Dungeons of Dredmor: Patch and Crafting

Right after my last post, Dungeons of Dredmor got a pretty major patch, which Steam downloaded for me automatically. It always feels a little strange when a game spontaneously changes in significant ways just a few days after I start playing it, particularly an offline, single-player game. And it is a pretty major update: there are three entirely new equipment slots (for gloves, belt, and trousers), an entire skill specialization has been removed and its component skills shuffled into other specializations (apparently rendering one of the Steam achievements unachievable), new varieties of trap and vending machine have sprouted. Before the patch, wands used a strange and experimental system of “entropy” and “burn rate” to determine at random when they would become useless; after, they use a more conventional system of charges, which is a little disappointing to me, as I was looking forward to mastering the less-familiar system.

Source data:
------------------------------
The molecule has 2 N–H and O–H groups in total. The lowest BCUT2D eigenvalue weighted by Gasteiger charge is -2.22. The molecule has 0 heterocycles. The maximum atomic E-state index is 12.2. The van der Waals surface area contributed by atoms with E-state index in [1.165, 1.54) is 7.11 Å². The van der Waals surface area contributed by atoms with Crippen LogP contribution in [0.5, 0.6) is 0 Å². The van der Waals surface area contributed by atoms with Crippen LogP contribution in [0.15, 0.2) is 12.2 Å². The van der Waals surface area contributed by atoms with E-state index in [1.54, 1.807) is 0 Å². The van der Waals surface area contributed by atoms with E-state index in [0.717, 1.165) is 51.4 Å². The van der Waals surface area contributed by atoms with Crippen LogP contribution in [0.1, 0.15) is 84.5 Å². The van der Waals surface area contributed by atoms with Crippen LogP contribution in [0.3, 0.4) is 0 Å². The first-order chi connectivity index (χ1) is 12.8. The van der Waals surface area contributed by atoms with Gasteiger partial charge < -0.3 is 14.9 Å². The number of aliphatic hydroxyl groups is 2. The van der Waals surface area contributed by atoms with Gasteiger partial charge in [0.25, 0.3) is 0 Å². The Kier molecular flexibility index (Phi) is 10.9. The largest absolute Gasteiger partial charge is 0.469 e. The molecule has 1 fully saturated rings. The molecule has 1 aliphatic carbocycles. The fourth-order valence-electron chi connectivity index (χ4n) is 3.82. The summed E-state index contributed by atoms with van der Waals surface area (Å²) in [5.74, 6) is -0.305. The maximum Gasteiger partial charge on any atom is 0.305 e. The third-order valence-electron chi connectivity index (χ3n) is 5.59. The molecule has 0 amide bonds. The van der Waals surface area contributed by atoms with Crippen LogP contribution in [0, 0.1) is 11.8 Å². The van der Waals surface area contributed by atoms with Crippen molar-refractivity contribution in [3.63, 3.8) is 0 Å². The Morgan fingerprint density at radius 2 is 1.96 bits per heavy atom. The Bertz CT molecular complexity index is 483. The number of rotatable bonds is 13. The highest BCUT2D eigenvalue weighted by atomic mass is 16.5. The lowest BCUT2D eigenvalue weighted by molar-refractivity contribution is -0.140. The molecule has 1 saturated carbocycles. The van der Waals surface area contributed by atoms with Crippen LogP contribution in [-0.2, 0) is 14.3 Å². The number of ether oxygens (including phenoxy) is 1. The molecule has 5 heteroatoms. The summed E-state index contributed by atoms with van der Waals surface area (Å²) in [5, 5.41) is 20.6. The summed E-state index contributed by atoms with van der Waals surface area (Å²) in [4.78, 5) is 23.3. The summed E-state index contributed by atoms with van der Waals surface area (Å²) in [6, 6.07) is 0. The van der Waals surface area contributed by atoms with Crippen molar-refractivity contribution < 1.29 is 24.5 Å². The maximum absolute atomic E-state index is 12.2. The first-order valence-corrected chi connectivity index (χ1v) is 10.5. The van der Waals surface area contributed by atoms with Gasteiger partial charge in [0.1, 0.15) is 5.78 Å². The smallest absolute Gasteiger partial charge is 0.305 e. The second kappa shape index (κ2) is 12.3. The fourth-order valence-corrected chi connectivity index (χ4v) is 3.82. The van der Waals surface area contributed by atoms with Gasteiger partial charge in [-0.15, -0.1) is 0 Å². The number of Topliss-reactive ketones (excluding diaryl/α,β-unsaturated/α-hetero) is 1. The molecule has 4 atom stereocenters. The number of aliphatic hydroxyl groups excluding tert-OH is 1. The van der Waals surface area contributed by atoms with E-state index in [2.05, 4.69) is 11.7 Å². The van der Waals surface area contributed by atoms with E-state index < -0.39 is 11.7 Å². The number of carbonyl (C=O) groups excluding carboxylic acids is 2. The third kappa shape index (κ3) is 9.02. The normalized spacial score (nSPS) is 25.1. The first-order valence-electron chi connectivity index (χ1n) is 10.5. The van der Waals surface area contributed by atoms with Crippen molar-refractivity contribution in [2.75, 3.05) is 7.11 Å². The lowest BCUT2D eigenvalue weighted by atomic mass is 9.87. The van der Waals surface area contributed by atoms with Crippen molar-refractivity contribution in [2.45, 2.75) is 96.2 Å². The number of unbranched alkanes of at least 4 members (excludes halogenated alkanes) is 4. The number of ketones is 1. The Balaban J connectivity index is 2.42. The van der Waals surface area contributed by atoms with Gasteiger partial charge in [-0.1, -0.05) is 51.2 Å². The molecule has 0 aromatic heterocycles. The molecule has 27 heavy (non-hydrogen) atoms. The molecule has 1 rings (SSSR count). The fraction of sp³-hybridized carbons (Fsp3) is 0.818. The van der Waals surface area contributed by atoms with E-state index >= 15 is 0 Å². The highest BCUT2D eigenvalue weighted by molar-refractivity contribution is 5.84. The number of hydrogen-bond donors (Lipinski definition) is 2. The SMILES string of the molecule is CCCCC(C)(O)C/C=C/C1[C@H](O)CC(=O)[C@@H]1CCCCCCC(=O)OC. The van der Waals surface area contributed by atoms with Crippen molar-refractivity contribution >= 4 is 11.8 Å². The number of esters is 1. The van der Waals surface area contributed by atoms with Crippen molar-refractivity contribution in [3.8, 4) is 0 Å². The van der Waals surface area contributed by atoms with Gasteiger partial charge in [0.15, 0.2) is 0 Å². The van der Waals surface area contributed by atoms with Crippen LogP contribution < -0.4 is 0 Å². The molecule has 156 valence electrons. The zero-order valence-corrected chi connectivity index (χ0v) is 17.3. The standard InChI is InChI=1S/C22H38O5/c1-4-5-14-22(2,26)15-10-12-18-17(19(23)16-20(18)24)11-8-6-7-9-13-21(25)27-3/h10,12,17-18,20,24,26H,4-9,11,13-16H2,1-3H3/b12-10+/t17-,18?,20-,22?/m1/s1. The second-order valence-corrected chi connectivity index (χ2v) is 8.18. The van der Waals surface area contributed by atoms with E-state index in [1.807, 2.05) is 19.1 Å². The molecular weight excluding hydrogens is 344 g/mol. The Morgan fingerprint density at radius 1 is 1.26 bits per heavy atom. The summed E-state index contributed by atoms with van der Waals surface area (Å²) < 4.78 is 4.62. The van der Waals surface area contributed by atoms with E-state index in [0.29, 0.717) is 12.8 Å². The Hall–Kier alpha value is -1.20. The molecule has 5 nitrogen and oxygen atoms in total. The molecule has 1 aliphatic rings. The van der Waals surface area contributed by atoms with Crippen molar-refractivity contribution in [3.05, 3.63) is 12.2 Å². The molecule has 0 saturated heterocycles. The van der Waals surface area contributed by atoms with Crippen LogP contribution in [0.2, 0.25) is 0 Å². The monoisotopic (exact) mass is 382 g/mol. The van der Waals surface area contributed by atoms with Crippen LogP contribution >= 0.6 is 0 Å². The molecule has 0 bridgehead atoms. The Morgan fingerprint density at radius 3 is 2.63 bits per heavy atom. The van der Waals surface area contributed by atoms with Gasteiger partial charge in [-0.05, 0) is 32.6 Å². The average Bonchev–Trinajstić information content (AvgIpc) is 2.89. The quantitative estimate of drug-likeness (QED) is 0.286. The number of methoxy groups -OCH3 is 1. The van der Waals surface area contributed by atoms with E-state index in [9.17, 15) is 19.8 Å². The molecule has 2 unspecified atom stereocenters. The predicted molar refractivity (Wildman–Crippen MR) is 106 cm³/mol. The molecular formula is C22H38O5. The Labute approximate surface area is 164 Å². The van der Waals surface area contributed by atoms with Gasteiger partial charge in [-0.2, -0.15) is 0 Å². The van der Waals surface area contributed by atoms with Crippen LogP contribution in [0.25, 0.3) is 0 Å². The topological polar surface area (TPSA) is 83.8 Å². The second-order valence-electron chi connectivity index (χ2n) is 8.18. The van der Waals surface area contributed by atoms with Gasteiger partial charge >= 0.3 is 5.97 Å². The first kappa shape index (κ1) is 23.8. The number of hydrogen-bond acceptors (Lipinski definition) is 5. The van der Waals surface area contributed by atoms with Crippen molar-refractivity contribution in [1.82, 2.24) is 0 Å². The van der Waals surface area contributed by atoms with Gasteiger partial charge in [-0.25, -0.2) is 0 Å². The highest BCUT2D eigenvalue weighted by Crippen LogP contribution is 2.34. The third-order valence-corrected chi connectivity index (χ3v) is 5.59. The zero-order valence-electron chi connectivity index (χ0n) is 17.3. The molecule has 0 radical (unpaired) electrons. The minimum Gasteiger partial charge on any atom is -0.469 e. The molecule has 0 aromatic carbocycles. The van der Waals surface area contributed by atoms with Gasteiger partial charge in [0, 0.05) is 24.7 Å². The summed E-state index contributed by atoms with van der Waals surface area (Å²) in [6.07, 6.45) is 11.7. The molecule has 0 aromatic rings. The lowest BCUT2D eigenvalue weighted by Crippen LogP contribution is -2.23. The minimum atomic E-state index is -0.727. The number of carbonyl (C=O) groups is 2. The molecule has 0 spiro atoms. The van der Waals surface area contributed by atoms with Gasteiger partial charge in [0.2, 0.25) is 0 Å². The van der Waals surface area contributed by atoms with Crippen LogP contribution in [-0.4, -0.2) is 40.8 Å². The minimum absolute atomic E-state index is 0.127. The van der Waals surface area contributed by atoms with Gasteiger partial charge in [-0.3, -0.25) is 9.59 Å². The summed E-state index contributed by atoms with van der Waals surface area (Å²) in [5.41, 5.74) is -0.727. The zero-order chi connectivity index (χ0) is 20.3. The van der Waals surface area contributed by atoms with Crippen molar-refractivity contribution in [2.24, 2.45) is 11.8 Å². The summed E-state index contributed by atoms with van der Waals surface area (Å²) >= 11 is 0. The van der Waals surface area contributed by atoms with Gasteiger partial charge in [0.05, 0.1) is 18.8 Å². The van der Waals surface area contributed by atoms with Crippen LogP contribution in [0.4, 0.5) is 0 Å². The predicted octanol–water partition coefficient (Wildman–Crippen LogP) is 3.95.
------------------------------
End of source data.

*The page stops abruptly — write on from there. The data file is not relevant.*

The single most intrusive change is the new crafting interface: the changelog states “we stole the old one from Minecraft, we stole the new one from Terraria”. What this means is that instead of putting items into slots in a special interface and hitting a button to put a combined item in another slot, with an optional recipe list to expedite the process, the recipe list is now all there is. You scroll this list until the recipe is under an unmoving pointer, then hit a button to execute it, using items from your inventory. This means it’s no longer possible to abuse the crafting interface to extend your carrying capacity, which is probably a good thing all told.